cwchessboard — A C++ chessboard tool set for gtkmm.
A chess tool set was added to this project! In 2006 this project existed of just a widget. However good the widget is, it's still a lot of work to write a chess application around it. Therefore I added a "chess aware" class: cwchess::ChessPosition and a more powerful widget class cwmm::ChessPositionWidget that provides an easy to use interface: it's a chess board widget that is kept in sync with a ChessPosition part of it. A test application (
) shows how to use this class. You can read more about the C++ ChessPosition class at below
C++ programmers want to read this documentation:
C programmers can still use the basic widget:
And last but not least:
About the chessboard widget
CwChessboard (ChessboardWidget) is a scalable chessboard widget using vector graphics for the chess pieces. It is possible to give each square a different color, useful to highlight squares in for example an chess analysis program. On top of that markers can be used; a colored outline around the square. There is support for a cursor that marks the square that the pointer device is hovering over and one can draw arrows from any square to any square in different colors. Of course, it is possible to draw 'floating' pieces at any point with pixel precision (mostly useful for moving pieces around with a mouse). Finally, the widget has two HUD layers that can be customized.
The drawing speed of the widget is extremely high, as everything is loaded into (server side) pixmap's and blitted into place only when an update of that area is really necessary. This means basically that all drawing is done with hardware acceleration on the video card. The exception here is resizing: when the widget is actually resized - everything has to be redrawn and sent to the server again. Resizing is therefore slow. It is assumed however that resizing is rarely done; as opposed to, for example, changing the background colors of all 64 squares as a result of moving a piece; which could be done almost instantly.
The chessboard exists of several virtual layers.
- The layer above that is HUD layer 0. This layer could be used to add some texture to the squares. It is also used for the start of arrows, so that arrows begin from underneath a piece.
See (GTK+) CwChessboardClass::draw_hud_layer.
See (gtkmm) draw_hud_layer .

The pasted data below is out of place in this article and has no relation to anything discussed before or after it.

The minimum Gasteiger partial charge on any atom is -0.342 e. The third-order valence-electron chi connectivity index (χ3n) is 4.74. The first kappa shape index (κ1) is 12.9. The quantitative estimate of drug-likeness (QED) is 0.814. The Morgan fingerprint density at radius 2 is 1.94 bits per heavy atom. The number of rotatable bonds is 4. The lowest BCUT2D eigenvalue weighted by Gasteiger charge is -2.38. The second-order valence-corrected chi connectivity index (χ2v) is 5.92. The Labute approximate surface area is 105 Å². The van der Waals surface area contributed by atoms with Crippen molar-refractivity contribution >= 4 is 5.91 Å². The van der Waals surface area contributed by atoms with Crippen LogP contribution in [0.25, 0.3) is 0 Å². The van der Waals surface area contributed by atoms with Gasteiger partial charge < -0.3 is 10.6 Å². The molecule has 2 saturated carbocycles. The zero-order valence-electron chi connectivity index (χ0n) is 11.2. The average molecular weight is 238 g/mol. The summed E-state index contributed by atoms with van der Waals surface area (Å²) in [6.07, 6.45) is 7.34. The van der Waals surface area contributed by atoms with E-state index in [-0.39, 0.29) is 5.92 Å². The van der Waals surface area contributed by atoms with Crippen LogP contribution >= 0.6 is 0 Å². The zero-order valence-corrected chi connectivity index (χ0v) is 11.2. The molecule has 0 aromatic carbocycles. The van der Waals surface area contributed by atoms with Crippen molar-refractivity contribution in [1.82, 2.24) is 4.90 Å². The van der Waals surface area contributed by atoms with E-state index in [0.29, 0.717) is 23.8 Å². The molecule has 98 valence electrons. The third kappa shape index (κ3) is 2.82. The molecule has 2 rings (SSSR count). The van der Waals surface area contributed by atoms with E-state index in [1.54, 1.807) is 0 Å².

- The layer above that is HUD layer 1. This layer contains the rest of the arrows so that they are drawn on top of the pieces. Note that arrows have an alpha value of 0.5, so that those pieces remain visible.
See (GTK+) cw_chessboard_add_arrow.
See (gtkmm) add_arrow .
About the chess position class
ChessPosition is independent of ChessboardWidget: you can very well use it without using the widget. In fact, it wasn't even written with the widget in mind: it was written with a chess analysis application and therefore speed in mind. Looking at the source code you'd probably think "this can't be fast", but C++ code can be deceiving. The assembly code resulting from a compile with optimization has constantly been taken into account during the development of this tool set.
The features of ChessPosition are therefore:
- Performance (see below).
- Full control over the chessboard and pieces.
- Ability to run over any combination of pieces on the board.
- Ability to generate all legal (and only legal) moves for a given piece.
- Possibility to check if a given move is legal.
- Full support for FEN codes.
- Allows to query whether there is a check, or double check.
- Keeps track of the number of times each color attacks any given square.
The 'Position setup' member functions allow one to clear the board or put up the initial position with a single call, arbitrarily remove or add pieces, swap colors, skip a move, set explicitely whose turn it is, etc.
A test application is included that plays random games by generating every possible legal move, storing the moves in a static array, generating a random number to pick one of the moves and then executes the move, until it is either mate, stale mate or the 50 move rule applies (the average game is 200 moves that way). This is repeated until 10,000 games are finished. The application consistently produces over 1,127,000 moves per second (compiled with g++ version 4.3.1, using -O3 optimization, running on a single core of a QX6700 @ 2.66 GHz. (91,000 moves per second without optimization)). Note that those are executed moves (ply). If you count the generation of Move objects (all possible moves, without executing them) then it does 22,657,000 Moves per second.
Roughly one can state that executing a given Move takes 300 ns on average while running over all moves of a given position takes 20 ns per generated Move. Making a copy of a ChessPosition also takes roughly 20 ns.
This should be significantly less than the time needed to evaluate a position (ie, Rybka does 75,000 nodes per second on a single core of my cpu).
Of course ChessPosition relies on several other core classes, the most important of which are:
- Color The color of the pieces (black or white) (1 byte).
- Index An index to a square on the board, or one-past the end (to either side) (1 byte).
- Type The type of a piece (pawn, rook, etc), or 'nothing' (1 byte).
- Code A colored piece: the combination of Color and Type into one (also 1 byte).
- Flags Some state information (for internal use, 1 byte).
- Piece Combination of Code and Flags (2 bytes).
- BitBoard A one-bit-per-square chessboard (8 bytes).
- PieceIterator Iterator to iterate over pieces (or actually, bits in a BitBoard).
- MoveIterator Iterator to iterate over moves.
The following class is provided to write several of the above objects to an
ostream (namely, Type, Piece, Index and Move):